It didn't take long to see how Oklahoma City would judge an ex-player who left town for more money. In New York, he'd be branded a traitor. In Cleveland, maybe they would've burned his jersey. In another small-market town just like OKC, perhaps someone would've thrown a dollar bill on the court in mock protest.

On Wednesday night in OKC, James Harden was cheered. Loudly. Lovingly. Longingly, too, although nobody put a stopwatch to it, because it wasn't necessary. Point made. Not only was Harden a popular player in his short time with the Thunder, OKC once again showed that it has the classiest fans in the NBA. Put those two together and it's easy to understand what happened when Harden made his first OKC appearance in a Rockets uniform.

"They wouldn't boo," Harden said. "They're not like that."

The verdict on the Big Trade will take longer to figure out, however. That may disappoint many in a microwaved sports society, where we've become conditioned to determine - right now! - a winner and a loser, who got screwed, who made off like a bandit, etc. No, you can't put a stopwatch to that, either. More like a calendar.

There were too many moving parts, economic issues, future ramifications and personal reputations swirling all at once when Harden was shipped to the Rockets for a plate of side dishes. It might take two, three years to sort out, because there are still a few more dominos to fall from the trade before general managers Daryl Morey and Sam Presti can truly say they made their teams better or worse. Nobody likes to be put on hold, but that's exactly the state of this trade right now. It's sort of like standing in line at the DMV, without the stress and short tempers.

Here's the verdict at the first stage of the deal: Harden has worked well for the Rockets, who nonetheless don't have a shiny record to show for it. He's doing what everyone expected: scoring, in bunches. The Rockets are getting what they wanted for their $80 million, just not many victories. Yet, anyway.

The Thunder? Well, OKC has now won 11 of 13, and really hasn't missed a beat without Harden, but of course nobody's paying much attention. It's late November. That's not what this team is about.

If OKC wins the NBA title, then the Harden trade didn't hurt it. That's not to say it helped, either, because maybe the Thunder would've won had they kept him. But the notion of OKC weakening its chances of winning in June, which was a fairly popular suspicion when the deal went down, would die instantly should it win a title.

Anything less than a championship, however, invites almost as many scenarios as zeros in Harden's new contract. Let's examine the possibilities, first from OKC's end.

Kevin Martin. He was the best "known" part of the deal because, unlike the first-round picks and other players the Thunder received, only Martin has a track record. He strung together a handful of fine offensive seasons in Sacramento and also in Houston, except he's probably the only 18-point career scorer you never heard of. See, Martin, until now, played only for losers. He's never been in a big game in his life. Right now he's adapting well, averaging 16 points and appearing very comfortable being the third option behind Kevin Durant and Russell Westbrook, even more than Harden. Martin has a quirky-looking jumper, but it works, and he also gets to the free throw line.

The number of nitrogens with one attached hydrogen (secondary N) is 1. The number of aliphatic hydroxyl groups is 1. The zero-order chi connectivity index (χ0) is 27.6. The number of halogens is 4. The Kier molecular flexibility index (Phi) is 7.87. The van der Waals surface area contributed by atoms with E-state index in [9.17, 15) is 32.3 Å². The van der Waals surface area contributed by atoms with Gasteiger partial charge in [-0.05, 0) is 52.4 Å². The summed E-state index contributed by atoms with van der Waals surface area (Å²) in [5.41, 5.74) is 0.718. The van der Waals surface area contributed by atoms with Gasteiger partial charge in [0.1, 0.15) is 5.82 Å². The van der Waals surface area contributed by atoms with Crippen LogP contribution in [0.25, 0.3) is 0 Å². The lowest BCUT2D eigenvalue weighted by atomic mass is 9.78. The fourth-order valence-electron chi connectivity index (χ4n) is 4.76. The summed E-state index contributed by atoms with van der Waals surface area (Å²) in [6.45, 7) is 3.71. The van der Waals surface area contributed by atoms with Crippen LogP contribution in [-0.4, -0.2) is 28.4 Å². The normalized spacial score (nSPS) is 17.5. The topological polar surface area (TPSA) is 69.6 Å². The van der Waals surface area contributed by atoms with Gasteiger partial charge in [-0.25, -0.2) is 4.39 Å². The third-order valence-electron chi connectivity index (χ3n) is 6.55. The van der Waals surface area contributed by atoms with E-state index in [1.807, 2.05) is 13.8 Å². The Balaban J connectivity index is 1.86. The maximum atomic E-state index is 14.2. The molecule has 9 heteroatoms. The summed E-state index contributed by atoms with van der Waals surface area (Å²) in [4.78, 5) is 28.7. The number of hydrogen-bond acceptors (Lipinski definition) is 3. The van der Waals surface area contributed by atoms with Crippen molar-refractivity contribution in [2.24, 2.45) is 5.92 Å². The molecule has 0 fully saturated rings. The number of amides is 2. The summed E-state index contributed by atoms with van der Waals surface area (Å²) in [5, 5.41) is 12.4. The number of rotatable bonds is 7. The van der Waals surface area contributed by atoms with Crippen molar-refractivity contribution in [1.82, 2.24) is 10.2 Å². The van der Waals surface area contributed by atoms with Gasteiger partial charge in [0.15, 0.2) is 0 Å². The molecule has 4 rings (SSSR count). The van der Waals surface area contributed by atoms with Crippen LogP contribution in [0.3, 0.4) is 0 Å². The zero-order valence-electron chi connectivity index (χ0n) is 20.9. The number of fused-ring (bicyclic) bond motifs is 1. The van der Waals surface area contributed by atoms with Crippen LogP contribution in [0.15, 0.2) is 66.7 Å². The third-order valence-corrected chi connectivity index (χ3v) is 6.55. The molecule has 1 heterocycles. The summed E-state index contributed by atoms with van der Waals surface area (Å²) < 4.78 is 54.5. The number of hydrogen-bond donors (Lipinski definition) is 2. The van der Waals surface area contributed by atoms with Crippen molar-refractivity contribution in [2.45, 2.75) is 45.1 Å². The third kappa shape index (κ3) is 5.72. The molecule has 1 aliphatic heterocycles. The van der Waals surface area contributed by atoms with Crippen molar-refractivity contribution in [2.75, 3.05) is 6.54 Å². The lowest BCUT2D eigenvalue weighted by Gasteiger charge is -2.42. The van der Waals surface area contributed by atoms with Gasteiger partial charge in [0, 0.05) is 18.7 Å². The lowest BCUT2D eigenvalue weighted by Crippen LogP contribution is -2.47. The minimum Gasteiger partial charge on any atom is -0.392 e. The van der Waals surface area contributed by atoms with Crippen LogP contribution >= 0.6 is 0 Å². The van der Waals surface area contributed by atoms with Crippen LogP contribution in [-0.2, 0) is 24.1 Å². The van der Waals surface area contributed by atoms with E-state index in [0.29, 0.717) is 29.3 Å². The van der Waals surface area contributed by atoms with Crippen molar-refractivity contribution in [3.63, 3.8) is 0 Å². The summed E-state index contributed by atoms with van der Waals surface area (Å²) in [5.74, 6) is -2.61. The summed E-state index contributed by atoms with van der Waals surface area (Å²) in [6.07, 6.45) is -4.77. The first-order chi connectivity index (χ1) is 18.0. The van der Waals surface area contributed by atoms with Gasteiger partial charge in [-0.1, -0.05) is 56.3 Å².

However, his future is less of a sure thing than Harden's. Nobody knows how he'll respond to the heat of May and June. And Martin becomes a free agent next summer. He's not guaranteed to return, although he's already made his big money and could give the Thunder a discount in exchange for the honor of being Durant's teammate.

Jeremy Lamb and a pair of first-rounders. Here's the mystery part of the deal, and where it could swing either way for OKC. Lamb is only a rookie. He isn't in the rotation and won't be this season. He's a down-the-road guy who could be insurance if Martin signs elsewhere. Lamb had a pro game coming out of UConn, but needs polish. Of the pair of first-rounders, one is a likely lottery pick via Toronto, but again, who knows what that'll fetch? That's why we'll be talking about this trade years from now.

Harden. Forget Daequan Cook and Cole Aldrich; Those spare parts won't ultimately make or break the deal for the Rockets. It's all about Harden and his ability to be a franchise player. No one else matters. Roughly one month into the trade, Harden is a top-five NBA scorer and a more productive lead singer for the Rockets than Martin was. Once you factor in the addition of Jeremy Lin, you can see why Harden was so irresistible for the Rockets, who'll still have money to spend next summer even after signing Lin and giving Harden the max.

If Harden is repping the Rockets in February when Houston hosts the All-Star Game, then mission accomplished for Houston. Even if he doesn't, Harden is only 23 and just touching his prime.

Summary: The Thunder weren't going to get any immediate benefits from the trade aside from Martin, nor did they need any. They have Durant and Westbrook. That's good enough to go deep into the playoffs. So it's up to Presti to use the other parts -- Lamb and the picks -- as leverage for the future. The idea is to stockpile assets to keep or trade, and Presti, in this regard, got as much as he could for the best sixth man in basketball.

"Right now, we've moved on past it," said Durant. "We were happy to see him, glad to see him doing well in Houston."

Those who want a winner and a loser, pronto, must settle for Thunder 120, Rockets 98. Everything else to be determined.